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I just lost a brother, says Rushdie

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London/New Delhi : Nobel Prize-winning writer VS Naipaul, known for his celebrated works like An Area of Darkness and A House for Mr Biswas, has died at age 85. The literary fraternity mourned his passing and said his rich legacy will live on for generations to come.

No sooner did Lady Nadira Naipaul confirm on Sunday morning that her husband had died peacefully in London, condolence messages from readers and admirers flooded the social media. “He was a giant in all that he achieved and he died surrounded by those he loved, having lived a life which was full of wonderful creativity and endeavour,” Lady Naipaul said.

I had disagreed with Naipaul on politics and literature, but felt sad as if I just lost a beloved older brother —Salman Rushdie

President Ram Nath Kovind and Prime Minister Narendra Modi led the nation in saluting the writer who shared deep ancestral ties with — and love for — India. Also paying homage were prominent faces from the literary arena including Salman Rushdie and Paul Theroux who were often critical of Naipaul’s works.


Notwithstanding their differences with Naipaul, both were confident that his works would be read by generations to come.

Vidiadhar Surajprasad Naipaul was born in 1932 in Chaguanas on the island of Trinidad and Tobago to a family that had arrived from India in the 1880s. His life was one of many discoveries and Naipaul captured what he saw around him in his writings. But even as his highly acclaimed books like India: A Wounded Civilization and A Bend in the River will live to tell his stories to future readers, his death brings an end to a rather fascinating literary journey with few parallels.

In a career spanning over five decades, Naipaul penned some 30 books, across literary genres, and established himself as a prominent voice among the writers of his time. The early inspiration, as he had expressed on several occasions, came from his father, who was a journalist and, as Naipaul said, “a man of letters”. His readings from literature was an important part of Naipaul’s education.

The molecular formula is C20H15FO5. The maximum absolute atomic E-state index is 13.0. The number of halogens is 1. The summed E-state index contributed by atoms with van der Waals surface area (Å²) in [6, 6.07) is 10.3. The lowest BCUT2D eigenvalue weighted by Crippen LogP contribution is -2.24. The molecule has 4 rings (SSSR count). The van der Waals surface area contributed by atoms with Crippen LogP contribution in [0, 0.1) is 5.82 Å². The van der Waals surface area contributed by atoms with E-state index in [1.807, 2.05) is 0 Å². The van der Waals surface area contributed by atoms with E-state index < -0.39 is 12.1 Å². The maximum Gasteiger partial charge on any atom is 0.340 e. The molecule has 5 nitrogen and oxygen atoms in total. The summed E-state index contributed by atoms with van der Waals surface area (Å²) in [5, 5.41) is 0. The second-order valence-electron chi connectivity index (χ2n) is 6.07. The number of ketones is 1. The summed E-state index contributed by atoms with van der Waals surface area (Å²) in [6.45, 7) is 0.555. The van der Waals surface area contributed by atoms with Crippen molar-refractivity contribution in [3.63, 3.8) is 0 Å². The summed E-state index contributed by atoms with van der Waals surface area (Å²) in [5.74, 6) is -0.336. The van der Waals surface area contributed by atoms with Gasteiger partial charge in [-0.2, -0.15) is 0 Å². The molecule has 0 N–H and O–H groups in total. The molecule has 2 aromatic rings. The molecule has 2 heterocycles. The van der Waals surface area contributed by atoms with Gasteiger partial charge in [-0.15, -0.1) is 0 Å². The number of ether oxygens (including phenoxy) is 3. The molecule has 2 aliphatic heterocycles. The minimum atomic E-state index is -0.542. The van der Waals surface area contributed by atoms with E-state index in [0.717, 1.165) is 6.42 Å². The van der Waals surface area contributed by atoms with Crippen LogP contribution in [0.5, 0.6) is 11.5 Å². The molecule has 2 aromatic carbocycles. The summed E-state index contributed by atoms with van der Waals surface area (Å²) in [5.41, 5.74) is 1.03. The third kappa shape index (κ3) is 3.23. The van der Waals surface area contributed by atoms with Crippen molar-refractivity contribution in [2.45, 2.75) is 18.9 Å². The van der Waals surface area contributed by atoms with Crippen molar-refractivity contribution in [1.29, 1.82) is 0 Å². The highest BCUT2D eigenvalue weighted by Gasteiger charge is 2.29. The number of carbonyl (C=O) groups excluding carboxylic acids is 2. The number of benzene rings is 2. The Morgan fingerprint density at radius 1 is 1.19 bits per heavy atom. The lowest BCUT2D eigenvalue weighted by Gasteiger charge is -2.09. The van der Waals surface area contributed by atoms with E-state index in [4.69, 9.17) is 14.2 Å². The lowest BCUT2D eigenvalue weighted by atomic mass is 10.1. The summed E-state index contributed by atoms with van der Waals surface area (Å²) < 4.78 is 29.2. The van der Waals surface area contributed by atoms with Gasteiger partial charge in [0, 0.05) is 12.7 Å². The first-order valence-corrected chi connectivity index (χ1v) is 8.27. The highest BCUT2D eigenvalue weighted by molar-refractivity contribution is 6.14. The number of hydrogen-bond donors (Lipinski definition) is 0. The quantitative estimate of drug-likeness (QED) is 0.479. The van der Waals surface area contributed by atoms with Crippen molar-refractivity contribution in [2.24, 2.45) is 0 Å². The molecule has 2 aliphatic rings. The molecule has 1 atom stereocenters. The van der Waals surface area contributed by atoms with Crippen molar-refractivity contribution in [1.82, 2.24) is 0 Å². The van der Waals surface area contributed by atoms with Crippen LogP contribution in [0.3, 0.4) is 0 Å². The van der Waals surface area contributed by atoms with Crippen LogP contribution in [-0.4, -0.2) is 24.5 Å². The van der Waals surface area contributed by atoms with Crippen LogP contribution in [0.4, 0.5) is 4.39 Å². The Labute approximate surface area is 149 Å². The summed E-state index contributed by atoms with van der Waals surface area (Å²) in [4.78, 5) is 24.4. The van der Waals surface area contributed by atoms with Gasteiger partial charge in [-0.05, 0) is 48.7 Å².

However, the then would be writer-extraordinaire did not have “great things” to write about during his early days. He left Oxford University, where he had bagged a scholarship, and went to live in a cousin’s flat, hoping to train himself as a writer. But he had no knowledge of what it was to be a writer.

His first book was so bad that a London-based publisher told him: “You should give this up, forget this work, do something else.” And so he did, starting work as a presenter for the BBC on their programme Caribbean Voices. But he had one powerful ace up his sleeve. “I believed in my own talent. I thought whatever I did would be all right in the end. If I wasn’t true to my talent, that would be the end of me as a person. So I kept on writing despite drawbacks and lack of encouragement,” Naipaul revealed at the Jaipur Literature Fest in Jan 2015, his last public appearance in India.

Sure enough, he had a breakthrough at the BBC. In a room on the second floor of the Langham Hotel, then part of the BBC, there were two or three typewriters. “Out of sheer idleness, I began to write the first short story of Miguel Street. I said to myself, you will only leave this sheet of paper when you have finished what you are writing. That was the great breakthrough, finishing in that way,” Naipaul recalled.

Even if you disagreed with much that he wrote, particularly about India, you couldn’t help be stimulated, influenced and catalysed by the brilliance of his laser sharp vision —William Dalrymple

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